• Stressed extreme non-violence
  • Other Religious Groups

  • Parsis (Zoroastrians): an ancient religion focusing on the cosmic struggle between good and evil

  • Concentrated in the Mumbai area, most prosperous
  • Indian Christians more numerous than either Parsis or Jains

  • British missionaries converted animists to Protestantism

Religion
(Fig. 12.18)

Cultural Coherence and Diversity: A Common Heritage Undermined by Religious Rivalries (cont.)

  • Geographies of Language

  • Dravidian: linguistic group unique to southern India

  • Political subdivisions in India follow linguistic lines

  • The Indo-European North

  • Hindi: most widely spoken language of South Asia

  • Second-most widely spoken language in the world
  • Language of the Hindu majority
  • Urdu: language of the Muslim minority

  • Languages of the South

  • Dravidian in southern India and northern Sri Lanka

  • Tamil in Sri Lanka
  • Linguistic Dilemmas

  • Linguistic nationalism: linking of a language with political goals

  • India encountered resistance to Hindi as a national language
  • Role of Hindi is expanding

  • English is the main integrating language in South Asia

Languages
(Fig. 12.20)

Cultural Coherence and Diversity: A Common Heritage Undermined by Religious Rivalries (cont.)

  • South Asians in a Global Cultural Context

  • English helped spread global culture to the region

  • South Asian literature has spread throughout the world

  • Indians migrate to developed and less-developed world regions

  • Imported global culture, especially with sexual content, creates tensions

Geopolitical Framework: A Deeply Divided Region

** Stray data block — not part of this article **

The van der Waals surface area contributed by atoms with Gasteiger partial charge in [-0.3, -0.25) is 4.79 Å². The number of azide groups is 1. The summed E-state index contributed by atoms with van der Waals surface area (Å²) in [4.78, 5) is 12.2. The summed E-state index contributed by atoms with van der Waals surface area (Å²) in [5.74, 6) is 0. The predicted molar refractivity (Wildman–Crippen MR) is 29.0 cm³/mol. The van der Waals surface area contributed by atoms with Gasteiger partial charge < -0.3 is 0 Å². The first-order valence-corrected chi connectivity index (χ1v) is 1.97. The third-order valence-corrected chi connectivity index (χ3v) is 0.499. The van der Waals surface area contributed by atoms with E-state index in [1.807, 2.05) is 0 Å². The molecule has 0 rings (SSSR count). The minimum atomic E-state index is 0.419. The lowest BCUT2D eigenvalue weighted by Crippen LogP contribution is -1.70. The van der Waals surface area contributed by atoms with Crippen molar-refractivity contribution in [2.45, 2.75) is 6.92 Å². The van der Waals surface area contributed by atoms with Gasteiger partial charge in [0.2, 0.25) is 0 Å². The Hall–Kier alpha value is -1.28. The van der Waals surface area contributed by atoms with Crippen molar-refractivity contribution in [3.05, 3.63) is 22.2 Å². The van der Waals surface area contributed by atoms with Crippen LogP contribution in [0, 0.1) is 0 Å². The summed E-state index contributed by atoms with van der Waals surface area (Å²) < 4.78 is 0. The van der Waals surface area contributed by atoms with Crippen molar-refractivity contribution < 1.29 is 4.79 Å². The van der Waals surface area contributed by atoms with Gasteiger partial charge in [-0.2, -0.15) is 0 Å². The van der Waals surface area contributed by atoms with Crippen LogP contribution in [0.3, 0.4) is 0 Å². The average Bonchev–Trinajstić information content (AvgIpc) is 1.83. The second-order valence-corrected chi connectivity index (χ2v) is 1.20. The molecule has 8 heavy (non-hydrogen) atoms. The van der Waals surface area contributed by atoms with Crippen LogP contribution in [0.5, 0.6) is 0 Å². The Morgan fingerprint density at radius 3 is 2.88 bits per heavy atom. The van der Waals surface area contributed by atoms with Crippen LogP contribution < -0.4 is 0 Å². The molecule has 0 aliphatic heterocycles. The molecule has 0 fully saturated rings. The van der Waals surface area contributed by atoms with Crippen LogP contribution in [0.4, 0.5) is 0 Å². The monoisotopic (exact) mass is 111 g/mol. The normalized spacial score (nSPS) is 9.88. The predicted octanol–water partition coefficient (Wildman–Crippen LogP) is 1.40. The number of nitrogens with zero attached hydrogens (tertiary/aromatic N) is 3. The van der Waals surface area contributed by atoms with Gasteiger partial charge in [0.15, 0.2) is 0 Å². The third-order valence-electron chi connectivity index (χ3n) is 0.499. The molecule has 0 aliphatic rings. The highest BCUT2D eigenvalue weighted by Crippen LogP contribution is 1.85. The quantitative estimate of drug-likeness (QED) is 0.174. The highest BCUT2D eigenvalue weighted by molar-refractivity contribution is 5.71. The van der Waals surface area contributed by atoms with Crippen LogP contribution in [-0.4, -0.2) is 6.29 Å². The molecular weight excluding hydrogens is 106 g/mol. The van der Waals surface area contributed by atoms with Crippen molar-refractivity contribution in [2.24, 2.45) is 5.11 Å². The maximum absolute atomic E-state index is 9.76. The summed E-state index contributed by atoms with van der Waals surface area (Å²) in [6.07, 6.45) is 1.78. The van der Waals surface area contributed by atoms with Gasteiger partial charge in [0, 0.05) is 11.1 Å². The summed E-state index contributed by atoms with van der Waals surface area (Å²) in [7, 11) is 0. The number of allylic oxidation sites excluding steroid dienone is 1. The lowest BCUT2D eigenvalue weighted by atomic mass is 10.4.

• South Asia Before and After Independence in 1947

  • During the 1500s most of region was under the Mughal Empire

  • European merchants established coastal trading posts
  • By 1700s the empire weakened and contending states emerged

  • The British Conquest

  • British East India Company – a private organization acted as an arm of the British government and monopolized trade

  • Exploited political chaos to stake empire
  • Sepoy Mutiny (1856) led to South Asia being ruled directly by the British

  • Hindu, Muslim, and Sikh rulers retained their states under British rule

Geopolitical Framework: A Deeply Divided Region (cont.)

  • South Asia Before and After Independence in 1947 (cont.)

  • Independence and Partition

  • By the 1920s political protestors called for independence

  • Gandhi favored a unified state, while Muslim leaders argued for a division

  • Post World War II partitioning

  • India, East and West Pakistan
  • 1971: Bangladesh independence
  • Geopolitical Structure of India

  • India organized as a federal state, following linguistic patterns
  • Added in 2000: Jharkand, Uttaranchal, and Chhattisgarh

Geopolitical
Issues
(Fig. 12.25)

Geopolitical Change
(Fig. 12.26)

Geopolitical Framework: A Deeply Divided Region (cont.)

  • Ethnic Conflicts in South Asia

  • The Punjab

  • Original Punjab area divided between India and Pakistan in 1947

  • Punjab has Hindus, Muslims, Sikhs

  • Tensions, violence led to assassination of Prime Minister Indira Ghandi by her Sikh bodyguards in 1984

  • Still potential for conflict

  • The Northeast Fringe

  • Ethnic conflict in states of Arunachal Pradesh, Nagaland, Manipur, and portions of Assam

  • Migration from Bangladesh and other parts of India is a potential threat to local culture

Geopolitical Framework: A Deeply Divided Region (cont.)

  • Ethnic Conflicts in South Asia, cont.

  • Sri Lanka

  • North dominated by Hindu Tamils (minority) and south by Buddhist Singhalese (majority)

  • Singhalese favor a national

government, while Tamils

support political and cultural

autonomy

  • Tamil Tigers (a rebel force)

attacked Sri Lankan army in 1983;

tensions still brewing

Geopolitical Framework: A Deeply Divided Region (cont.)

  • International and Global Geopolitics

  • Cold war between India and Pakistan

  • Nuclear capabilities of both countries escalated tensions
  • China allied with Pakistan (China-India border conflict)
  • Terrorist attacks of September 11th complicated matters